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Uganda States Support for Beijing on Hong Kong Protests

A man walks past a wall with the words "Liberate Hong Kong- Dear World End Chinazi Please" in Hong Kong, Oct. 7, 2019.

As China continues to face criticism for pressuring Hong Kong on the ongoing democracy protests, Beijing received an odd voice of support from Uganda, where analysts say Kampala is backing Beijing as a gesture to China due to Kampala's growing economic reliance on the Asian giant.

Uganda’s Foreign Ministry last week issued a statement describing the protests in Hong Kong as radical and violent and expressing deep concern about the situation.

The rare African voice on Hong Kong’s pro-democracy protests mimicked China’s own talking points on the demonstration, which has seen sporadic clashes and property destruction.

“Hong Kong is part of China,” it read, adding, “Hong Kong’s affairs are China’s domestic affairs.”

In a telephone interview, Uganda’s junior Minister for Foreign Affairs Okello Oryem said the statement was about supporting their Chinese friends.

Okello Oryem, the Ugandan Minister for Foreign Affairs, speaks to members of the press in Kampala, Oct. 17, 2012.
Okello Oryem, the Ugandan Minister for Foreign Affairs, speaks to members of the press in Kampala, Oct. 17, 2012.

“Historically and ideologically, we have been aligned to China in our most difficult times. In a time when we needed friends, China stood with us. So, when they are in times of need, we have to stand by them. We think they are going through some difficulties and they need a voice of a friend to support their position, so we just naturally gave a voice," Oryem said.

Hong Kong has been consumed in protests since June as pro-democracy groups clashed with security over what they see as China’s efforts to restrict the city’s autonomy.

Critics have described Uganda's political system under President Yoweri Museveni as authoritarian. But, unlike China, Uganda is not a one-party state.

Ugandan economic analyst Fred Muhumuza says Kampala’s outspoken support for Beijing is not about ideology but a reflection of its growing reliance on China.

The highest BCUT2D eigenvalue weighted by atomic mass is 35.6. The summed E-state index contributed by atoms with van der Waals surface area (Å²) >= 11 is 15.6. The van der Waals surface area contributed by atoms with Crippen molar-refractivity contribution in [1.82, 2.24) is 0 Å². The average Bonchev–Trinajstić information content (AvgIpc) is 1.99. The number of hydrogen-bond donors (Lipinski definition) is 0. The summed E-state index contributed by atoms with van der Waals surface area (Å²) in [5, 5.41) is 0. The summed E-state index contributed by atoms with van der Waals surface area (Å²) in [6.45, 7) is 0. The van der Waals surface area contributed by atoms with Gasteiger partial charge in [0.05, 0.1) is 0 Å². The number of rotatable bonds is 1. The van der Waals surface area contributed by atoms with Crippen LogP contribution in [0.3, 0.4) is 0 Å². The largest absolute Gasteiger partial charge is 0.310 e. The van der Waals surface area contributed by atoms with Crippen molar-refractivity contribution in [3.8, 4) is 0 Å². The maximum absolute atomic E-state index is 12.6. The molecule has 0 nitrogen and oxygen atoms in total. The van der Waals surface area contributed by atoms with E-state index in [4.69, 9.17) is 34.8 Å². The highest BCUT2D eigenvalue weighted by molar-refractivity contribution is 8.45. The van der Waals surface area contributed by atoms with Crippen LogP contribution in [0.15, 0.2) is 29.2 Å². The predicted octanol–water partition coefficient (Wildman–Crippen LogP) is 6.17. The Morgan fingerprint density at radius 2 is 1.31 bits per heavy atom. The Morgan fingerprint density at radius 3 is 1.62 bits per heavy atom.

“I know countries like Uganda, we’ve had a lot of people pushing for governance, pushing for human rights, who may certainly have different opinions. But we’ve reached levels where countries now treasure more, what is my military alliance? What is my economic alliance? And so, what do I need to say?” Muhumuza asked.

Uganda’s bilateral trade with China, like much of Africa, has steadily grown to about a $1 billion annually, the vast majority being Chinese imports.

Uganda’s Auditor General in a January report indicated China loaned the East African nation $3 billion since 2011.

In recent years, Beijing has injected over $120 billion in African economies, much of it aimed at big infrastructure projects and exploiting natural resources.

China is using that leverage to be more assertive in its relations with African nations, Muhumuza said.

“Going by our inefficiencies in administration, slow project implementation and a host of so many other challenges, that even when you get the power you can’t use it, you get an airport you can’t market it and use it. You get a road you can’t use it," Muhumuza said.

"So, it’s going to be true that the investments China has made are going to be very low yielding and, therefore, will not generate enough thrust to actually pay them at the rate that China wants to pay," he added.

Muhumuza argued China’s support does not come without strings attached and many African countries are bound to find themselves in debt to Beijing one way or another.

For Uganda, some of the payback appears to be political support for Beijing and against the pro-democracy protests in Hong Kong.